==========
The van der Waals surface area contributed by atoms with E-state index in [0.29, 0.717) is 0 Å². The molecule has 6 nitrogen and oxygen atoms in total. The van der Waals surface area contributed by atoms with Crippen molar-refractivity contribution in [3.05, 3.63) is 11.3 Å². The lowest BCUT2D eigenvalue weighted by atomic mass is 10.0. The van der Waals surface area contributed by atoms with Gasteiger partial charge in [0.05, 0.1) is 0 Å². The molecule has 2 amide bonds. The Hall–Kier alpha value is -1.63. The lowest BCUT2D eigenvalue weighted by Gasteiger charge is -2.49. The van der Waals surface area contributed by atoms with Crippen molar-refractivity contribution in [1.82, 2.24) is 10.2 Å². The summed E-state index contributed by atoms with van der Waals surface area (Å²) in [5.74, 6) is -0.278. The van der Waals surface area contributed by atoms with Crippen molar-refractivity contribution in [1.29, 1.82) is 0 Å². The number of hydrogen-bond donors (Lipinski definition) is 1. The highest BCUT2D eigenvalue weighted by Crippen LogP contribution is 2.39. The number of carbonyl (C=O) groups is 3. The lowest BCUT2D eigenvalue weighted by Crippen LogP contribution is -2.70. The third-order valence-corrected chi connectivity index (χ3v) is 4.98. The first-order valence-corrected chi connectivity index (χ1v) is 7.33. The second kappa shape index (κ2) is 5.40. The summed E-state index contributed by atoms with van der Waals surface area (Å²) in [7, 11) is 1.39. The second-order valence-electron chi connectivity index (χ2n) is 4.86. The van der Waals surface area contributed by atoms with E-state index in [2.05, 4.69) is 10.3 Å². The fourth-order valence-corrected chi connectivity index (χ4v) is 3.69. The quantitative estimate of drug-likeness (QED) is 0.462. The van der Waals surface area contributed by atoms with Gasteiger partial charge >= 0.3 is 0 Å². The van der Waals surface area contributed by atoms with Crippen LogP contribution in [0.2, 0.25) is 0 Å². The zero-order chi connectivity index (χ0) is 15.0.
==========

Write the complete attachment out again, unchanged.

The van der Waals surface area contributed by atoms with E-state index in [0.29, 0.717) is 0 Å². The molecule has 6 nitrogen and oxygen atoms in total. The van der Waals surface area contributed by atoms with Crippen molar-refractivity contribution in [3.05, 3.63) is 11.3 Å². The lowest BCUT2D eigenvalue weighted by atomic mass is 10.0. The van der Waals surface area contributed by atoms with Gasteiger partial charge in [0.05, 0.1) is 0 Å². The molecule has 2 amide bonds. The Hall–Kier alpha value is -1.63. The lowest BCUT2D eigenvalue weighted by Gasteiger charge is -2.49. The van der Waals surface area contributed by atoms with Crippen molar-refractivity contribution in [1.82, 2.24) is 10.2 Å². The summed E-state index contributed by atoms with van der Waals surface area (Å²) in [5.74, 6) is -0.278. The van der Waals surface area contributed by atoms with Crippen molar-refractivity contribution in [1.29, 1.82) is 0 Å². The number of hydrogen-bond donors (Lipinski definition) is 1. The highest BCUT2D eigenvalue weighted by Crippen LogP contribution is 2.39. The number of carbonyl (C=O) groups is 3. The lowest BCUT2D eigenvalue weighted by Crippen LogP contribution is -2.70. The third-order valence-corrected chi connectivity index (χ3v) is 4.98. The first-order valence-corrected chi connectivity index (χ1v) is 7.33. The second kappa shape index (κ2) is 5.40. The summed E-state index contributed by atoms with van der Waals surface area (Å²) in [7, 11) is 1.39. The second-order valence-electron chi connectivity index (χ2n) is 4.86. The van der Waals surface area contributed by atoms with E-state index in [2.05, 4.69) is 10.3 Å². The fourth-order valence-corrected chi connectivity index (χ4v) is 3.69. The quantitative estimate of drug-likeness (QED) is 0.462. The van der Waals surface area contributed by atoms with Gasteiger partial charge >= 0.3 is 0 Å². The van der Waals surface area contributed by atoms with Crippen LogP contribution in [0.2, 0.25) is 0 Å². The zero-order chi connectivity index (χ0) is 15.0.